RICHMOND -- Prompted by a series of controversies and ugly episodes at City Council meetings swirling around the local gay community and its critics, the city's Human Rights and Human Relations Commission explored the line between free speech and hate speech Monday evening.

The commission hopes to tamp down rhetoric and public discord and potentially set new rules for what kind of speech is permissible in public meetings.

"My hope is that by agendizing this topic," said commission Chairwoman Vivien Feyer, "the commission can play a role in hosting a productive conversation and perhaps begin to heal some of the hurt that has been created in the larger community."

Contra Costa County Supervisor John Gioia awaits his turn to take the podium at a City Council meeting several months ago in Richmond.
Contra Costa County Supervisor John Gioia awaits his turn to take the podium at a City Council meeting several months ago in Richmond. (Robert Rogers/Staff file)

The meeting comes after a series of verbal and email exchanges have demonstrated that lesbian, gay, bisexual, transsexual and queer, or LGBTQ, issues still elicit more vigorous disagreements in Richmond than in many Bay Area communities.

In June, Councilwoman Jovanka Beckles and Mayor Gayle McLaughlin decided to fly a rainbow flag at City Hall in recognition of Pride Month, which every June commemorates the Stonewall riots in 1969. That move prompted three city employees to send out staffwide emails in opposition.

At a subsequent City Council meeting, a handful of residents also voiced their displeasure, some using language that included comparing LGBTQ people to animals and deviants.

A YouTube video of one meeting, posted by LGBTQ advocates, has gone viral in the city and has drawn backlash against City Council members who have not condemned the language.

Councilman Nat Bates, who is singled out for scorn in the video, dismissed the criticism as politically motivated.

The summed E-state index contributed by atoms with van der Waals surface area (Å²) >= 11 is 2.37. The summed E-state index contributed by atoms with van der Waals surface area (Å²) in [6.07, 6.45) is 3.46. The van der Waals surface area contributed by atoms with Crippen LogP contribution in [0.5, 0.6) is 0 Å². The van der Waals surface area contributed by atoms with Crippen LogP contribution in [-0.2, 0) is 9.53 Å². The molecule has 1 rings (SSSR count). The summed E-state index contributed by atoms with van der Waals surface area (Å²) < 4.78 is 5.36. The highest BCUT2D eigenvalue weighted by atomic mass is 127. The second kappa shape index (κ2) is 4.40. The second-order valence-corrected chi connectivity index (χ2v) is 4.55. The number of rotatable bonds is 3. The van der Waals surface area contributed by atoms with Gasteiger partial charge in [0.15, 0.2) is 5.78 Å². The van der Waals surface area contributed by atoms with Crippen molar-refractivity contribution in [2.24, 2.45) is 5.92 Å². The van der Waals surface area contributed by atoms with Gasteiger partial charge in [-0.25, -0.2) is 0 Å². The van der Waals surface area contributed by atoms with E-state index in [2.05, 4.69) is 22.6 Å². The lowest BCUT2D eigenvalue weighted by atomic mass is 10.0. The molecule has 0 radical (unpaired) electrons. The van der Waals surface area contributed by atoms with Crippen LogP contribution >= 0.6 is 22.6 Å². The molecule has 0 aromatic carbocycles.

"The video was selectively edited," Bates said Monday. "I indicated that I support the gay situation, and I have a lot of friends and relatives with a different lifestyle than mine. They are just looking ahead to the mayor election (in 2014) and trying to destroy me."

At Monday's meeting, there was virtually unanimous support for the LGBTQ community, but the line between hate speech and free speech remained fuzzy.

"I support freedom of speech, but I don't think verbal abuse is appropriate," said Najari Smith, a local activist.

Doria Robinson, the executive director of Urban Tilth, a local urban farming organization, said speech comparing LGBTQ residents to animals went too far.

"It goes way beyond free speech," Robinson said. "It absolutely incites violence."

One speaker, 18-year-old Edgar Jimenez, said permitting hate speech in the City Council chamber infringes on the free speech of those attacked by discouraging their participation.

"I have been the victim of emotional and verbal bullying since the first grade," Jimenez said, adding that the decision to fly the pride flag gave him a feeling of "belonging" that he did not have before.

Bates said no one has been "physically attacked or threatened" by a public speaker in City Council meetings.

"Everyone has a right to free speech," Bates said. "You can't shut down someone who disagrees with you and call it hate speech."

Feyer said she hopes Monday's meeting will serve as an example of respectful discourse for the City Council.

The commission voted to craft a public statement defining and condemning "hate speech" and calling for greater tolerance toward the local gay community.